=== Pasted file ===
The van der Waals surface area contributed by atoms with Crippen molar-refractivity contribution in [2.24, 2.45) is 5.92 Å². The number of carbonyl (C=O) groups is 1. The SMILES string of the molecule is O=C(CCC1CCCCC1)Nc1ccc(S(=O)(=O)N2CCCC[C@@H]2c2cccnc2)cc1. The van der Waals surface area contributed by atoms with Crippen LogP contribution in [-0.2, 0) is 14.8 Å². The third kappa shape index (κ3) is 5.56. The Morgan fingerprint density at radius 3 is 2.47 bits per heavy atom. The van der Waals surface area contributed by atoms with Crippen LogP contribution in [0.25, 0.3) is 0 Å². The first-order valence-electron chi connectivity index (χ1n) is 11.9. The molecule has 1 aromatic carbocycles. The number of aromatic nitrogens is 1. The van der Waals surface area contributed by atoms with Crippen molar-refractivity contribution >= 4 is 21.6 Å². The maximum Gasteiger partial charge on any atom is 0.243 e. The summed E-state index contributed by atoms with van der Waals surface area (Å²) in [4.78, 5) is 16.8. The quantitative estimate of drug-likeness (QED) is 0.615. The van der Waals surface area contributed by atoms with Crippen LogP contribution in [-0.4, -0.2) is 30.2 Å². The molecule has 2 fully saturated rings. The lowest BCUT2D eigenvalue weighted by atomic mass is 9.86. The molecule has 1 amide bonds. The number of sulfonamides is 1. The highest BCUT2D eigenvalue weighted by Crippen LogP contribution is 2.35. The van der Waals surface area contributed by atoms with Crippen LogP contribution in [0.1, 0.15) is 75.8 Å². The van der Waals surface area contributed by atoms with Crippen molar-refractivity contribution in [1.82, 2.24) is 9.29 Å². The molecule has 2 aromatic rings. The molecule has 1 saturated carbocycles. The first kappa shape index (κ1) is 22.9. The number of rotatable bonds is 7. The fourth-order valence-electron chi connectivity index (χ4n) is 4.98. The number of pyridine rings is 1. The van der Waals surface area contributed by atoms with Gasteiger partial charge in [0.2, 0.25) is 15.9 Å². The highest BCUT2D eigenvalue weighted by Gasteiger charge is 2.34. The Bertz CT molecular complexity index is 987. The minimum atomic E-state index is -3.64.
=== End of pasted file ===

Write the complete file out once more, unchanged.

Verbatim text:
The van der Waals surface area contributed by atoms with Crippen molar-refractivity contribution in [2.24, 2.45) is 5.92 Å². The number of carbonyl (C=O) groups is 1. The SMILES string of the molecule is O=C(CCC1CCCCC1)Nc1ccc(S(=O)(=O)N2CCCC[C@@H]2c2cccnc2)cc1. The van der Waals surface area contributed by atoms with Crippen LogP contribution in [-0.2, 0) is 14.8 Å². The third kappa shape index (κ3) is 5.56. The Morgan fingerprint density at radius 3 is 2.47 bits per heavy atom. The van der Waals surface area contributed by atoms with Crippen LogP contribution in [0.25, 0.3) is 0 Å². The first-order valence-electron chi connectivity index (χ1n) is 11.9. The molecule has 1 aromatic carbocycles. The number of aromatic nitrogens is 1. The van der Waals surface area contributed by atoms with Crippen molar-refractivity contribution >= 4 is 21.6 Å². The maximum Gasteiger partial charge on any atom is 0.243 e. The summed E-state index contributed by atoms with van der Waals surface area (Å²) in [4.78, 5) is 16.8. The quantitative estimate of drug-likeness (QED) is 0.615. The van der Waals surface area contributed by atoms with Crippen LogP contribution in [-0.4, -0.2) is 30.2 Å². The molecule has 2 fully saturated rings. The lowest BCUT2D eigenvalue weighted by atomic mass is 9.86. The molecule has 1 amide bonds. The number of sulfonamides is 1. The highest BCUT2D eigenvalue weighted by Crippen LogP contribution is 2.35. The van der Waals surface area contributed by atoms with Crippen LogP contribution in [0.1, 0.15) is 75.8 Å². The van der Waals surface area contributed by atoms with Crippen molar-refractivity contribution in [1.82, 2.24) is 9.29 Å². The molecule has 2 aromatic rings. The molecule has 1 saturated carbocycles. The first kappa shape index (κ1) is 22.9. The number of rotatable bonds is 7. The fourth-order valence-electron chi connectivity index (χ4n) is 4.98. The number of pyridine rings is 1. The van der Waals surface area contributed by atoms with Gasteiger partial charge in [0.2, 0.25) is 15.9 Å². The highest BCUT2D eigenvalue weighted by Gasteiger charge is 2.34. The Bertz CT molecular complexity index is 987. The minimum atomic E-state index is -3.64.